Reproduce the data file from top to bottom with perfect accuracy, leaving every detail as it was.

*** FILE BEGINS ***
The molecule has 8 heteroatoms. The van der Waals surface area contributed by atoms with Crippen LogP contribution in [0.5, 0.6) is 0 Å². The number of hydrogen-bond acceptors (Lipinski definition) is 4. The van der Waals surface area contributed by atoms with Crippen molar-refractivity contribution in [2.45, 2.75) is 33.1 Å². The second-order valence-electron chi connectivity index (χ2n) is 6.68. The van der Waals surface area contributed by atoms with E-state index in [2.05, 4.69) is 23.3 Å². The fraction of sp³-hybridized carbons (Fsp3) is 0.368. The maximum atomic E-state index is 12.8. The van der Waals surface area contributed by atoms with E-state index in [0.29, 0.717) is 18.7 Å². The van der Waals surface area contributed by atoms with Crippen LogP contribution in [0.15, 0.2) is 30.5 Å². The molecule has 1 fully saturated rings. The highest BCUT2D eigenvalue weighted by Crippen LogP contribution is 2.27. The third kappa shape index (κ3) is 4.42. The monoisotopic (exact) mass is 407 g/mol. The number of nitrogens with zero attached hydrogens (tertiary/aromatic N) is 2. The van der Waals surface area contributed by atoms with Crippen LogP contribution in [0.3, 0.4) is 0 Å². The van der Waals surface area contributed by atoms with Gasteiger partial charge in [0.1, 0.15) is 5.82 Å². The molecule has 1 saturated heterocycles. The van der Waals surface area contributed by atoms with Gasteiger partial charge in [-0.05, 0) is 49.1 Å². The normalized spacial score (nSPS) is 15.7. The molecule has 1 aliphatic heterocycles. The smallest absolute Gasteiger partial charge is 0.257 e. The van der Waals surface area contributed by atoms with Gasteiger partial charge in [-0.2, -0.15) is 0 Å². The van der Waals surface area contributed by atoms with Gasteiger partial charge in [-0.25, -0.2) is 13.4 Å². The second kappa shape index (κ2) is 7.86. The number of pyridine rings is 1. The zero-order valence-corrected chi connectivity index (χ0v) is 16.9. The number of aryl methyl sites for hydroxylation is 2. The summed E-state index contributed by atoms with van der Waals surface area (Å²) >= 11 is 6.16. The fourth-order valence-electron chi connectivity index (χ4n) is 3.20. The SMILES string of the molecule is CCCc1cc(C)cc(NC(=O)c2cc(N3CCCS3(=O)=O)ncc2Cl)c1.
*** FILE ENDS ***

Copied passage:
The molecule has 8 heteroatoms. The van der Waals surface area contributed by atoms with Crippen LogP contribution in [0.5, 0.6) is 0 Å². The number of hydrogen-bond acceptors (Lipinski definition) is 4. The van der Waals surface area contributed by atoms with Crippen molar-refractivity contribution in [2.45, 2.75) is 33.1 Å². The second-order valence-electron chi connectivity index (χ2n) is 6.68. The van der Waals surface area contributed by atoms with E-state index in [2.05, 4.69) is 23.3 Å². The fraction of sp³-hybridized carbons (Fsp3) is 0.368. The maximum atomic E-state index is 12.8. The van der Waals surface area contributed by atoms with E-state index in [0.29, 0.717) is 18.7 Å². The van der Waals surface area contributed by atoms with Crippen LogP contribution in [0.15, 0.2) is 30.5 Å². The molecule has 1 fully saturated rings. The highest BCUT2D eigenvalue weighted by Crippen LogP contribution is 2.27. The third kappa shape index (κ3) is 4.42. The monoisotopic (exact) mass is 407 g/mol. The number of nitrogens with zero attached hydrogens (tertiary/aromatic N) is 2. The van der Waals surface area contributed by atoms with Crippen LogP contribution in [0.3, 0.4) is 0 Å². The van der Waals surface area contributed by atoms with Gasteiger partial charge in [0.1, 0.15) is 5.82 Å². The molecule has 1 saturated heterocycles. The van der Waals surface area contributed by atoms with Gasteiger partial charge in [-0.05, 0) is 49.1 Å². The normalized spacial score (nSPS) is 15.7. The molecule has 1 aliphatic heterocycles. The smallest absolute Gasteiger partial charge is 0.257 e. The van der Waals surface area contributed by atoms with Gasteiger partial charge in [-0.2, -0.15) is 0 Å². The van der Waals surface area contributed by atoms with Gasteiger partial charge in [-0.25, -0.2) is 13.4 Å². The second kappa shape index (κ2) is 7.86. The number of pyridine rings is 1. The zero-order valence-corrected chi connectivity index (χ0v) is 16.9. The number of aryl methyl sites for hydroxylation is 2. The summed E-state index contributed by atoms with van der Waals surface area (Å²) >= 11 is 6.16. The fourth-order valence-electron chi connectivity index (χ4n) is 3.20. The SMILES string of the molecule is CCCc1cc(C)cc(NC(=O)c2cc(N3CCCS3(=O)=O)ncc2Cl)c1.